I think we know what Womacks FULL potential is. We know Bernie ain't what he used to be... but the question is... what is he capable of now if he plays quasi-regularly? It's just hard to see Womack in the line-up instead of Bernie or Giambi.

2005-05-17 06:00:49
6.   kevinmeyers
Dan M, Justice is just awful. I was highly amused by his second-inning dissertation on how unfair it was for Yankees fans to be displeased with Giambi, because "it's impossible to get a hit every single time you're at bat." Thanks for that, Dave. Giambi's batting .204. We just want him to get to .250. Is that too much to ask from an $80MM man?
2005-05-17 06:21:34
7.   Simone
Another day, another win. I likey. I'm thrilled that Bernie got his grand slam. If this is Bernie's last year with the Yankees, for sentimental reasons, I want Bernie to go out with dignity. He has been so underapperciated by Yankee fans and Steinbrenner, but those championships were won on Bernie's back as much as Mo's. Bernie can still contribute at the plate and I hope Joe continues to give him that chance.
2005-05-17 06:55:04
8.   monkeypants
"Cliff - I need some HELP. I know Bernie's defensive skills are shot. However, I've seen 2 plays where Womack totally blew it in LF... and I don't know how many others I haven't seen. On offense, I still take Bernie over Womack... last night being just one example of why."

Womack may look bad in the OF (I don't know, I can only listen to the games on radio), butwhat do the stats say? Right now his RF = 2.51, slightly higer than Randy Winn's 2.50 (and Winn has the highest RF of any AL leftfielder who has enough games to "qualify" on ESPNet's MLB stat page). Womack's ZR = .824, however, which would put him near bottom of the heap for AL LF. I'm not sure what this all proves, especially since the sample size is so small and defensive stats are notoriously difficult to analyze.

2005-05-17 07:16:52
9.   Cliff Corcoran
Singledd, I have been more than satisfied with Womack's outfield defense. His routes to balls are efficient, his throws are strong and accurate and, as would be expected, his speed allows him to get to every ball one would expect to be caught (which can't be said for poor Bernie). Checking the defense metric I prefer, Baseball Prospectus's Rate stat, he's at a very strong 108 (8 runs above average over 100 games). By comparison, Bernie in center this year has a 91 Rate (9 runs below average over 100 games). That's a huge swing.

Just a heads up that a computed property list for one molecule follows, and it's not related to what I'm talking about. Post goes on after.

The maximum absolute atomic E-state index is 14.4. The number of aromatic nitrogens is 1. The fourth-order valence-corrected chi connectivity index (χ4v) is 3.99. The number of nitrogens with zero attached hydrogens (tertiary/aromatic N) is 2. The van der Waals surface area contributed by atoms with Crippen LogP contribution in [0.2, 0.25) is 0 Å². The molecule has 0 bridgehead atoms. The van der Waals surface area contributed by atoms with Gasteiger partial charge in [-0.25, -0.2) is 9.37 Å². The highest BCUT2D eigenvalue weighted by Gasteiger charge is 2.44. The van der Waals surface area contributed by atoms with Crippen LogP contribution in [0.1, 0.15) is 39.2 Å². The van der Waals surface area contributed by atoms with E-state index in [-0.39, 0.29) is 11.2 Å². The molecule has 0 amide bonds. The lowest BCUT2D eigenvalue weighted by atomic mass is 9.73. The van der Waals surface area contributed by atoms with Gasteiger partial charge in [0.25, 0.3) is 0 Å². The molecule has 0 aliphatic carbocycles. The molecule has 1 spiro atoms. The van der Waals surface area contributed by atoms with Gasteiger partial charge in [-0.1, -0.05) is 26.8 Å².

That said, Rate has Matsui at a staggering 83 Rate in center, 17 runs below average (he was an even 100 in left). I have not noticed any huge issues with Matsui's defense in center, though part of that may be that I accept his limited range in center because I expected it as he's not an especially mobile player. At any rate, those Rate stats would support the suggestion I had made when this shift was initially implemented, that once Womack has proven himself comfortable in the outfield (which he has done) he should be moved into center with Matsui coming back to left. That would fix many problems. The centerfield defense being one of them. The other being that, while Womack will always be below average at the plate no matter where you play him, he should at least be closer to acceptable in center, which despite the Mantles and Mays (and Edmonds, Bernies and Beltrans) of the world, is a defense-first position.

Lastly, this would indeed support the notion that left field is an easier position at which to excell, which would mean Bernie would be less of a liability in left. Though if you plan to sit Womack and play Bernie, you're guaranteed to get poor defense in center, unless Matsui can shape up (which I expect he will to some extent, though perhaps not all the way to league average).

Much as I recognize Womack's shortcomings on offense, if Cano's recent hot streak is proof that he can contribute at the plate consistantly (and bat second with Womack moving back to 9th), the Yankees would be better off with Womack in the field and resigning Bernie to a full-time DH role (with Giambi in spot starts and pinch-hitting duty, or in a hot-hand platoon with Bernie). The Yankees need more help on defense (where they remain dead last in the majors in defensive efficiency) than they do on offense (where they lead the majors in runs scored, by 13 runs over Boston).

2005-05-17 07:47:29
10.   JohnnyC